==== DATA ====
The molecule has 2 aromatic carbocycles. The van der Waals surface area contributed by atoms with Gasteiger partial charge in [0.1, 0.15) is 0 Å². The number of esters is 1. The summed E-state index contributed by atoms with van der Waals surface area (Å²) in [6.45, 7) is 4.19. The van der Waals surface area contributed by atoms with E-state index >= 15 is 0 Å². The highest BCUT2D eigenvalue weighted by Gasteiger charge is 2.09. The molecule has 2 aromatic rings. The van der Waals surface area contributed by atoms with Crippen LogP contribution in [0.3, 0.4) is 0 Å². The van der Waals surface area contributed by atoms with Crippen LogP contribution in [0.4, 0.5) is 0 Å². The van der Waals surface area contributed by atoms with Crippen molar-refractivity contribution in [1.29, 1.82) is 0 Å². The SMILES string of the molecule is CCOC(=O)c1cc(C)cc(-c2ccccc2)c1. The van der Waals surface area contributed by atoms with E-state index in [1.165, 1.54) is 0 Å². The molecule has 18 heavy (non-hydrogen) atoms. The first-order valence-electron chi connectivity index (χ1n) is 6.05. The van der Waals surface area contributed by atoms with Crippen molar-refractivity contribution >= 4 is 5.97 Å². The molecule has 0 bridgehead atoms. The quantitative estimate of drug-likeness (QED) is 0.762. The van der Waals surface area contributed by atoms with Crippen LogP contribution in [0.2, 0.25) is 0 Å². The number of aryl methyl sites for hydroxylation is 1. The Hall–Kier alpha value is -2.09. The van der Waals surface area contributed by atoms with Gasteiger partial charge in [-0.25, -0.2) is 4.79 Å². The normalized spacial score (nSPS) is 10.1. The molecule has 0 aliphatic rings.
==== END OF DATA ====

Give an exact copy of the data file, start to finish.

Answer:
The molecule has 2 aromatic carbocycles. The van der Waals surface area contributed by atoms with Gasteiger partial charge in [0.1, 0.15) is 0 Å². The number of esters is 1. The summed E-state index contributed by atoms with van der Waals surface area (Å²) in [6.45, 7) is 4.19. The van der Waals surface area contributed by atoms with E-state index >= 15 is 0 Å². The highest BCUT2D eigenvalue weighted by Gasteiger charge is 2.09. The molecule has 2 aromatic rings. The van der Waals surface area contributed by atoms with Crippen LogP contribution in [0.3, 0.4) is 0 Å². The van der Waals surface area contributed by atoms with Crippen LogP contribution in [0.4, 0.5) is 0 Å². The van der Waals surface area contributed by atoms with Crippen molar-refractivity contribution in [1.29, 1.82) is 0 Å². The SMILES string of the molecule is CCOC(=O)c1cc(C)cc(-c2ccccc2)c1. The van der Waals surface area contributed by atoms with E-state index in [1.165, 1.54) is 0 Å². The molecule has 18 heavy (non-hydrogen) atoms. The first-order valence-electron chi connectivity index (χ1n) is 6.05. The van der Waals surface area contributed by atoms with Crippen molar-refractivity contribution >= 4 is 5.97 Å². The molecule has 0 bridgehead atoms. The quantitative estimate of drug-likeness (QED) is 0.762. The van der Waals surface area contributed by atoms with Crippen LogP contribution in [0.2, 0.25) is 0 Å². The number of aryl methyl sites for hydroxylation is 1. The Hall–Kier alpha value is -2.09. The van der Waals surface area contributed by atoms with Gasteiger partial charge in [-0.25, -0.2) is 4.79 Å². The normalized spacial score (nSPS) is 10.1. The molecule has 0 aliphatic rings.